Drilling an oil or gas well involves two main operations: drilling and tripping. To commence the drilling procedure, a drill string terminating with a drill bit is positioned within a drilling rig and rotated such that the drill bit bores into the ground or into the seabed, in the case of offshore drilling, until it reaches a predetermined depth or penetrates a petroleum-bearing geological formation. The components of the drill string such as drill collars and drill pipe are threaded for interconnection. Depending on what type of drive system is being used, the uppermost length of drill pipe in the drill string is connected either to a kelly or to a top drive. As the drill bit advances and the top of the drill string approaches the working platform or drill floor of the drilling rig, additional lengths of drill pipe must be added to the drill string in order to advance the well further into the ground. This is accomplished by temporarily supporting the top of the drill string near the drill floor level (using devices called “slips”), disconnecting the kelly (or the top drive, as the case may be) from the top of the drill string, and then lifting a new section of drill pipe into position using the rig's elevating system and screwing it into the top of the drill string. The kelly (or the top drive) is then reconnected to the drill string, and drilling operations resume until it is again necessary to add drill pipe.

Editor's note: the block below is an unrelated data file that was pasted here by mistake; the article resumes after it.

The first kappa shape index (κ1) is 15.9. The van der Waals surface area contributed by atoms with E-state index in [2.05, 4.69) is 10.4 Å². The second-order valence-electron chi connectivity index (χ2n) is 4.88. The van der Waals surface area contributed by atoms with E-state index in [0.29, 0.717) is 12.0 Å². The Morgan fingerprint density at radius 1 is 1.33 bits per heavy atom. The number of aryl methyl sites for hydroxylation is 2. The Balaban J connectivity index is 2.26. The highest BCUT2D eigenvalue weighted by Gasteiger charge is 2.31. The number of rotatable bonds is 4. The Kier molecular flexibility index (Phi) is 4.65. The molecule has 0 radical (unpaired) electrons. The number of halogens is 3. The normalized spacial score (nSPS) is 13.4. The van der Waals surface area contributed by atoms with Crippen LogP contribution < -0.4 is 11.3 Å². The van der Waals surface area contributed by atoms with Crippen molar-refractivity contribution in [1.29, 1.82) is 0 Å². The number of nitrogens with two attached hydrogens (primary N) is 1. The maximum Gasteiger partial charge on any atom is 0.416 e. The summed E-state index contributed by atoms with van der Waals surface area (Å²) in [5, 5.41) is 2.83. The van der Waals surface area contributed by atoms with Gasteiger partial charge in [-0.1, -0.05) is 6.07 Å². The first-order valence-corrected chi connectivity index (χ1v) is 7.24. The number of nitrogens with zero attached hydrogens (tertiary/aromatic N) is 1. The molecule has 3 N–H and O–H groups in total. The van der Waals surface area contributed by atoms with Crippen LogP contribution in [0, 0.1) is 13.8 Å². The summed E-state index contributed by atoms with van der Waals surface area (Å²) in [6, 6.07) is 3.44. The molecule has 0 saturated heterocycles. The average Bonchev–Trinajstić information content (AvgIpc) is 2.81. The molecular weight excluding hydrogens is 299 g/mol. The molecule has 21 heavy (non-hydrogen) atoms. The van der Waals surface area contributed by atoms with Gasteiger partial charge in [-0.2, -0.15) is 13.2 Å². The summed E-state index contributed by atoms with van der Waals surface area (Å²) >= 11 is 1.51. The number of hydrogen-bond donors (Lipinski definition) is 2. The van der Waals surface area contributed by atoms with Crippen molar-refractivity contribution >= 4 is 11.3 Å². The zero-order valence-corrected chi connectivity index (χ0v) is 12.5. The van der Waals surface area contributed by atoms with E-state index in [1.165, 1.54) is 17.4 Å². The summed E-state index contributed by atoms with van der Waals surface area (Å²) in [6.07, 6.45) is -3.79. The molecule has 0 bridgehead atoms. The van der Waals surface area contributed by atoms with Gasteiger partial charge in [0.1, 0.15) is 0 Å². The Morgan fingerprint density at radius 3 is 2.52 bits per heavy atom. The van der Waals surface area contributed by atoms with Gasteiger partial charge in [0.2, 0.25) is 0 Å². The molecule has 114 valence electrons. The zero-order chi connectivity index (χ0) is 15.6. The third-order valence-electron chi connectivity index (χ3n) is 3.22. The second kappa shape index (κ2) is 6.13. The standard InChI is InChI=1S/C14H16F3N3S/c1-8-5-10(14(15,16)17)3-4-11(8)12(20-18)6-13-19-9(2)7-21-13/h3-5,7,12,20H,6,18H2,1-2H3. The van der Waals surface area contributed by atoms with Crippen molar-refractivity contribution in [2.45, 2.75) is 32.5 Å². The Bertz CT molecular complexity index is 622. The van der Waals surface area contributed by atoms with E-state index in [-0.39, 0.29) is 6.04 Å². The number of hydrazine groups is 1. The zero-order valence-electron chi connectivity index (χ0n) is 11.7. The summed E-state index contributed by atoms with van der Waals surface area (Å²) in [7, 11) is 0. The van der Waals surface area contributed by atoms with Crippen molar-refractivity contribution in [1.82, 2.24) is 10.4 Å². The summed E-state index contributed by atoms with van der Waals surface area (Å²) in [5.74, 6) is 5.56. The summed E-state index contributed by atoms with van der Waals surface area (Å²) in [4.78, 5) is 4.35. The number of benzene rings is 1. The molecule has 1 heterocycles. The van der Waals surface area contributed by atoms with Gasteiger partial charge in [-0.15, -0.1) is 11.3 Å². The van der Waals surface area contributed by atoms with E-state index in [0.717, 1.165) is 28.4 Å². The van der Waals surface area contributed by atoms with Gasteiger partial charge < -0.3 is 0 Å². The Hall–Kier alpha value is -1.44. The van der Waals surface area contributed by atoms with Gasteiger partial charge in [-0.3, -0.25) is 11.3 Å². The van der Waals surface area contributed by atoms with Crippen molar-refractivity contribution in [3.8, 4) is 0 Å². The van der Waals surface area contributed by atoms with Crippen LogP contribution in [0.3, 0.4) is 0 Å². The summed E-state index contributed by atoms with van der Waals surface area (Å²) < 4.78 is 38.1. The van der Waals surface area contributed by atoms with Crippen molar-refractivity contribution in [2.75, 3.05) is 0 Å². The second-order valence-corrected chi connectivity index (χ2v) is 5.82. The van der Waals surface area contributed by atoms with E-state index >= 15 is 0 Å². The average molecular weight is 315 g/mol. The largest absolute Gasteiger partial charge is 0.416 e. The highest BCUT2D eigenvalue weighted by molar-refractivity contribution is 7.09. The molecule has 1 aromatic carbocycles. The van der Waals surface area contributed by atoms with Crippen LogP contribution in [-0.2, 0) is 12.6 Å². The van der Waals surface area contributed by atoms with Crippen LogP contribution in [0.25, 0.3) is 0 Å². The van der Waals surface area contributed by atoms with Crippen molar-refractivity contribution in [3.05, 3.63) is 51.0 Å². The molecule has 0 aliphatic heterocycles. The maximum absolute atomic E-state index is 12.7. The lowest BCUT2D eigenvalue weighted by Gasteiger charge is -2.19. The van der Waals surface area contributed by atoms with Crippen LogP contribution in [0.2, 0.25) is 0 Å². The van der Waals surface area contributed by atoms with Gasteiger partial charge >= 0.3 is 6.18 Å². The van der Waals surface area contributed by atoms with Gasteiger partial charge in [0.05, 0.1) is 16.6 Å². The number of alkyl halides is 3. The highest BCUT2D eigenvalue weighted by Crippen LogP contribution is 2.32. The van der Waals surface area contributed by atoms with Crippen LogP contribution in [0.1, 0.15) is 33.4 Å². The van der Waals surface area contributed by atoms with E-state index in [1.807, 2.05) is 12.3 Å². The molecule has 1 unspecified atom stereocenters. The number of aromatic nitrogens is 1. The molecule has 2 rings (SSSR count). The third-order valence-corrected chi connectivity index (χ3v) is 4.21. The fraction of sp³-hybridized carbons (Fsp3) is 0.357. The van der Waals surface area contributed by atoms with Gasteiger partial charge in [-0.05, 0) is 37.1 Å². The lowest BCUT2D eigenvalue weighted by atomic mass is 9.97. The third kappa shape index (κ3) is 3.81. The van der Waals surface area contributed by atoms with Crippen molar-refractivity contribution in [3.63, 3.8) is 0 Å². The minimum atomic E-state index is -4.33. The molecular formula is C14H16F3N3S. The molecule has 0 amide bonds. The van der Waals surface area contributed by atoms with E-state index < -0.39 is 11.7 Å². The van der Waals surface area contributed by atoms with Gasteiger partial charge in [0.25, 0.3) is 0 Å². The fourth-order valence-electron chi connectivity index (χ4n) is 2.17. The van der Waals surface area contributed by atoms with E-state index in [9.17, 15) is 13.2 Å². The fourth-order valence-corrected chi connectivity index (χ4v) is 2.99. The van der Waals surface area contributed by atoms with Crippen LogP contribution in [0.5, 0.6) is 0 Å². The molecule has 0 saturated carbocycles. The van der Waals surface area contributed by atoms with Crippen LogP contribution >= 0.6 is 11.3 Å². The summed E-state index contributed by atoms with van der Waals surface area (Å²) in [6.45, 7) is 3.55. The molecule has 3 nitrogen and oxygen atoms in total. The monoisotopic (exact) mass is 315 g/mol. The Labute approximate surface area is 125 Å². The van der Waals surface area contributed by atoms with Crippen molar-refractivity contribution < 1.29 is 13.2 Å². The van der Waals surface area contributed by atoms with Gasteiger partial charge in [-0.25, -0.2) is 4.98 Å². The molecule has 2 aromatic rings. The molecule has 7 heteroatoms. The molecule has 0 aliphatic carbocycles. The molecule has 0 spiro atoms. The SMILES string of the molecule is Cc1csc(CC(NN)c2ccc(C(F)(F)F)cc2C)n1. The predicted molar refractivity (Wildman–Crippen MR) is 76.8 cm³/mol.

Perhaps the most common and well-known drive means for rotating a drill string is the rotary table, which is a rotating mechanism positioned on the drill floor, and which entails the use of a kelly, referred to previously. The kelly is essentially a heavy, four-sided or six-sided pipe, usually about 42 feet long or 57 feet long for offshore rigs. The rotary table has rotating bushings shaped to accommodate the kelly, plus roller bearings which allow the kelly to slide vertically through the bushings even as the rotary table is rotating. The kelly is suspended from the rig's main hoist, in conjunction with various accessories required for drilling operations (e.g., swivel, pipe elevators). With the kelly connected to the top of the drill string, the hoist lowers the drill string until the lower end of the kelly is positioned within the bushings of the rotary table. The rotary table is then activated, rotating both the kelly and the drill string connected to it, thereby turning the drill bit at the bottom of the drill string and advancing the well to a greater depth. The process of turning the drill bit to advance the hole is referred to as “making hole”.